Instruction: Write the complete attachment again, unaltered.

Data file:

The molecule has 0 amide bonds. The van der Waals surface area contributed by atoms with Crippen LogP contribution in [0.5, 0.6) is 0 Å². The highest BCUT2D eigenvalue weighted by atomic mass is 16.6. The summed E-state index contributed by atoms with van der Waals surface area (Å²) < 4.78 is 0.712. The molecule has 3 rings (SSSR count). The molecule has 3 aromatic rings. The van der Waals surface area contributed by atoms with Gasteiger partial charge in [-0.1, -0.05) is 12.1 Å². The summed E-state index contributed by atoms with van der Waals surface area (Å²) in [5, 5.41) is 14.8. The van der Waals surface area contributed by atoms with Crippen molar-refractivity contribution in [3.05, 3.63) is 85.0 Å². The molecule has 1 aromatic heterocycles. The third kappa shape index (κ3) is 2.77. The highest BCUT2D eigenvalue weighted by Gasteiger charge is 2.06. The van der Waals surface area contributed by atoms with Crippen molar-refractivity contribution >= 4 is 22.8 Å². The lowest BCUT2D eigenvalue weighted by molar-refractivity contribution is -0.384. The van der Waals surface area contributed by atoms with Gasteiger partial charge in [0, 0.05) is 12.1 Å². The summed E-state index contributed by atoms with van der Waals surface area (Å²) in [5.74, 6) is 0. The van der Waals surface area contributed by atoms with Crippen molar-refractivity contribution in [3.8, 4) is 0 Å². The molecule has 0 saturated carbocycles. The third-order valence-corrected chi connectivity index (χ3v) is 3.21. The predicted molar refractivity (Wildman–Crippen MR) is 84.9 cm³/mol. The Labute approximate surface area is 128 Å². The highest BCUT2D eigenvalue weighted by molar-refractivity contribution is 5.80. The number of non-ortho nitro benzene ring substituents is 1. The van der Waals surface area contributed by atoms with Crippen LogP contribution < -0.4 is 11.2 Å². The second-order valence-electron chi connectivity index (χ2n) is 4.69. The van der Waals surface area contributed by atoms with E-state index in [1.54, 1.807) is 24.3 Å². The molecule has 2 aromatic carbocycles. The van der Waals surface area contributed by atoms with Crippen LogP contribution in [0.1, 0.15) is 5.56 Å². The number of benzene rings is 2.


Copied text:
The molecule has 0 amide bonds. The van der Waals surface area contributed by atoms with Crippen LogP contribution in [0.5, 0.6) is 0 Å². The highest BCUT2D eigenvalue weighted by atomic mass is 16.6. The summed E-state index contributed by atoms with van der Waals surface area (Å²) < 4.78 is 0.712. The molecule has 3 rings (SSSR count). The molecule has 3 aromatic rings. The van der Waals surface area contributed by atoms with Gasteiger partial charge in [-0.1, -0.05) is 12.1 Å². The summed E-state index contributed by atoms with van der Waals surface area (Å²) in [5, 5.41) is 14.8. The van der Waals surface area contributed by atoms with Crippen molar-refractivity contribution in [3.05, 3.63) is 85.0 Å². The molecule has 1 aromatic heterocycles. The third kappa shape index (κ3) is 2.77. The highest BCUT2D eigenvalue weighted by Gasteiger charge is 2.06. The van der Waals surface area contributed by atoms with Crippen molar-refractivity contribution >= 4 is 22.8 Å². The lowest BCUT2D eigenvalue weighted by molar-refractivity contribution is -0.384. The van der Waals surface area contributed by atoms with Gasteiger partial charge in [0, 0.05) is 12.1 Å². The summed E-state index contributed by atoms with van der Waals surface area (Å²) in [5.74, 6) is 0. The van der Waals surface area contributed by atoms with Crippen molar-refractivity contribution in [3.8, 4) is 0 Å². The molecule has 0 saturated carbocycles. The third-order valence-corrected chi connectivity index (χ3v) is 3.21. The predicted molar refractivity (Wildman–Crippen MR) is 84.9 cm³/mol. The Labute approximate surface area is 128 Å². The highest BCUT2D eigenvalue weighted by molar-refractivity contribution is 5.80. The number of non-ortho nitro benzene ring substituents is 1. The van der Waals surface area contributed by atoms with Crippen LogP contribution < -0.4 is 11.2 Å². The second-order valence-electron chi connectivity index (χ2n) is 4.69. The van der Waals surface area contributed by atoms with E-state index in [1.54, 1.807) is 24.3 Å². The molecule has 2 aromatic carbocycles. The van der Waals surface area contributed by atoms with Crippen LogP contribution in [0.1, 0.15) is 5.56 Å². The number of benzene rings is 2.